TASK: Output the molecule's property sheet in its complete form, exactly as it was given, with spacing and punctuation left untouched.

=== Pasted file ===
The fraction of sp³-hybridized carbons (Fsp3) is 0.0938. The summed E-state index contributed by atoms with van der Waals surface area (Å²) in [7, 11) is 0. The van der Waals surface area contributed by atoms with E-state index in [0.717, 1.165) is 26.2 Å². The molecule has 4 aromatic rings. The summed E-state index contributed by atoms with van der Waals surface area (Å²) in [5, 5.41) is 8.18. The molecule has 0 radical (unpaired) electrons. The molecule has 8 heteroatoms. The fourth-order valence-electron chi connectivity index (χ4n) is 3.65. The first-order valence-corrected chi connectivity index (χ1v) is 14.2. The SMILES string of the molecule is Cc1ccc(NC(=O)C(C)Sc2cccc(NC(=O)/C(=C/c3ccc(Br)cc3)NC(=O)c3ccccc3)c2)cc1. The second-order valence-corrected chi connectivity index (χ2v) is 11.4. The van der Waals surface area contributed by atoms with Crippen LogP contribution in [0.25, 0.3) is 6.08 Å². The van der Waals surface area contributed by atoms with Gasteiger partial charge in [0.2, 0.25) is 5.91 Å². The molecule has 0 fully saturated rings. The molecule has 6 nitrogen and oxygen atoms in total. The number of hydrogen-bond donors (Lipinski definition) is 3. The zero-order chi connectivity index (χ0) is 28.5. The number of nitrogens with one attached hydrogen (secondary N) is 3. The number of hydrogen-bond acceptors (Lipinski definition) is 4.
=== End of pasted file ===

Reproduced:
The fraction of sp³-hybridized carbons (Fsp3) is 0.0938. The summed E-state index contributed by atoms with van der Waals surface area (Å²) in [7, 11) is 0. The van der Waals surface area contributed by atoms with E-state index in [0.717, 1.165) is 26.2 Å². The molecule has 4 aromatic rings. The summed E-state index contributed by atoms with van der Waals surface area (Å²) in [5, 5.41) is 8.18. The molecule has 0 radical (unpaired) electrons. The molecule has 8 heteroatoms. The fourth-order valence-electron chi connectivity index (χ4n) is 3.65. The first-order valence-corrected chi connectivity index (χ1v) is 14.2. The SMILES string of the molecule is Cc1ccc(NC(=O)C(C)Sc2cccc(NC(=O)/C(=C/c3ccc(Br)cc3)NC(=O)c3ccccc3)c2)cc1. The second-order valence-corrected chi connectivity index (χ2v) is 11.4. The van der Waals surface area contributed by atoms with Crippen LogP contribution in [0.25, 0.3) is 6.08 Å². The van der Waals surface area contributed by atoms with Gasteiger partial charge in [0.2, 0.25) is 5.91 Å². The molecule has 0 fully saturated rings. The molecule has 6 nitrogen and oxygen atoms in total. The number of hydrogen-bond donors (Lipinski definition) is 3. The zero-order chi connectivity index (χ0) is 28.5. The number of nitrogens with one attached hydrogen (secondary N) is 3. The number of hydrogen-bond acceptors (Lipinski definition) is 4.